The Infrastructure Investment and Jobs Act (IIJA), also known as the bipartisan infrastructure bill, will increase federal infrastructure spending by approximately $550 billion over the next decade. , almost all through grants to state and local governments, which own much of the nation’s infrastructure. . At our annual municipal finance conference in July 2022, four experts answered several questions about the IIJA: Ryan Berni, senior adviser to Mitch Landrieu, the White House infrastructure implementation coordinator; DJ Gribbin, former Special Assistant to President Trump for Infrastructure; Shoshana Lew, executive director of the Colorado Department of Transportation; and Eden Perry, head of US public finance operations and S&P Global Ratings.
A video of the panel is posted here. Here are some highlights.
Some IIJA funds are allocated among the states according to a formula. Others require state and local governments to apply for funding. How is this process going?
SHOSHANA LEW: “There are a lot of federal discretionary programs now. Some of them are new; some of them are variants of those that have been around for several years… [W]What we’re trying to do is figure out how to write a finite number of good applications… Our federal friends are having some tough challenges running all these new programs. I would applaud the DOT [U. S. Department of Transportation] to try to combine the sources where they can. They issued one funding notice in one case for three different programs, so instead of having to apply three times, we could do it once. The more they can do this, the easier it is for people around us to avail of these programs. I think at the end of the day how they handle these projects could be difficult if it’s not very organized, because the money [flow] by different operating administrations with different rules. Making sure they buy into the upstream consolidation as much as they did upstream…would be important.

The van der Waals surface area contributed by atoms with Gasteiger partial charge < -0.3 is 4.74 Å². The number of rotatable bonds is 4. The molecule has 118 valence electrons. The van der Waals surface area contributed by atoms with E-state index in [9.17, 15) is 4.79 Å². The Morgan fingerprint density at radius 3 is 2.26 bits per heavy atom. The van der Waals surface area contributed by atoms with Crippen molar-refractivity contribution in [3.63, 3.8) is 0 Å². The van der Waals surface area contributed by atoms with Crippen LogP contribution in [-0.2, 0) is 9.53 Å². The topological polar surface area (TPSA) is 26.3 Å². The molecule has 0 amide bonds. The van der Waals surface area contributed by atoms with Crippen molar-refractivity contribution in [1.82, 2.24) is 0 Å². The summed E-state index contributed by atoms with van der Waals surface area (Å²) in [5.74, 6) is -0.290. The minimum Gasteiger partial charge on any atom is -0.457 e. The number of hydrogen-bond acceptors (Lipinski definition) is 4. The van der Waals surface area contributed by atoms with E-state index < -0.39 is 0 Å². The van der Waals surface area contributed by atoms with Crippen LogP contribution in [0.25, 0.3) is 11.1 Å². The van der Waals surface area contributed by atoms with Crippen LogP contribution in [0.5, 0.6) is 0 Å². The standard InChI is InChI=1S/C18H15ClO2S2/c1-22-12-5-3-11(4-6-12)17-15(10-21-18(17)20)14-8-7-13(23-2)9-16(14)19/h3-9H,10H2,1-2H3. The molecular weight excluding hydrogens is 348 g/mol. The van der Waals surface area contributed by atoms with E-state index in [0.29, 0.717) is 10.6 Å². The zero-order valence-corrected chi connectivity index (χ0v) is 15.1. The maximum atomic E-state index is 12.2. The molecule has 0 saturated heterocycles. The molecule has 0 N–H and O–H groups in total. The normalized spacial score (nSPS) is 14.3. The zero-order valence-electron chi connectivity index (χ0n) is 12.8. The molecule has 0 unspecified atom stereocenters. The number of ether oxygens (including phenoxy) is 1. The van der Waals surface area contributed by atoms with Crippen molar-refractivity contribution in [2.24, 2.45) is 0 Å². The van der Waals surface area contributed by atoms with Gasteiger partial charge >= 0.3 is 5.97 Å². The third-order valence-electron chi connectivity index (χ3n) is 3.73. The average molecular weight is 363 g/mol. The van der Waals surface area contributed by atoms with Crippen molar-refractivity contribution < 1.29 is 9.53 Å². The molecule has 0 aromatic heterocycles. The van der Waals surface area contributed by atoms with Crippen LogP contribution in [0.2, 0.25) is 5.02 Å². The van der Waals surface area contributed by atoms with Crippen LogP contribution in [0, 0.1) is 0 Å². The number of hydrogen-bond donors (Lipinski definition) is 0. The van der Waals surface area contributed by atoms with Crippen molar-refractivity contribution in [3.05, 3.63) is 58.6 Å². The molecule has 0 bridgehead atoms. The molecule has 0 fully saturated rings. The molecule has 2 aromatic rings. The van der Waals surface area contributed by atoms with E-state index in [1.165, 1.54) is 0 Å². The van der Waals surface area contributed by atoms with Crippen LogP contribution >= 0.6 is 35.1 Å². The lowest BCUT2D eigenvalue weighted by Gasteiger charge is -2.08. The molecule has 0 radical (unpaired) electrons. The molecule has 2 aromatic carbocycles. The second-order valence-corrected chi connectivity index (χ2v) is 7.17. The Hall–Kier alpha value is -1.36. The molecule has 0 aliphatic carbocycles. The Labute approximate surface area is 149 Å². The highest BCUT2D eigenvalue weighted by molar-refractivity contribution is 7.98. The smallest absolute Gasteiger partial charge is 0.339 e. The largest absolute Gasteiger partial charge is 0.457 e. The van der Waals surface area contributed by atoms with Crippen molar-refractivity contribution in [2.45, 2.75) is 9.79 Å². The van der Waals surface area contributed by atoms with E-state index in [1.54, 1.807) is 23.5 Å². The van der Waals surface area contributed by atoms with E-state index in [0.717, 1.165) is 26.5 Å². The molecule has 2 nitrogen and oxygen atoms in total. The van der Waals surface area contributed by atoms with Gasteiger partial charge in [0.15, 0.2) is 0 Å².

RYAN BERNI: “We really feel like we’ve hit [the] on the ground… We see this as a five to seven year undertaking, and in many cases the money will be spent over 10 and 12 years, the way things work. We started building a team in the White House to focus on delivering the project, to focus on getting the right structures in place. Each state has appointed a State Infrastructure Coordinator under our direction, with one or two exceptions. And we work very hard to ensure low-capacity communities have the resources to plan and apply for funding. The law project [has]… 375 programs of which 125 are new.
DJ GRIBBIN: “This bill is a real mess. I think Ryan is being polite…Remember where that bill came from. It’s like two handfuls of senators who got together, almost like got together over a beer and threw a bunch of stuff that was on the shelf into a bill, sent it to the House. The House did nothing about it, passed it. And now we have 125 new grant programs. We tried to make one [new] program, our urban partnership agreement in the Bush administration and it has been incredibly difficult. This bill provides for a competitive program for culverts. And I don’t know who the head of the culvert lobby is that put this in there, but that person should get a huge bounty. For those who don’t know what [a] east culvert, [it is] a pipe that passes under a road or a railway line to simply drain water from the infrastructure. There is now a new federal competitive grant program for culverts, so there is [going to] be a lot of programs, a lot of money, a lot of chaos.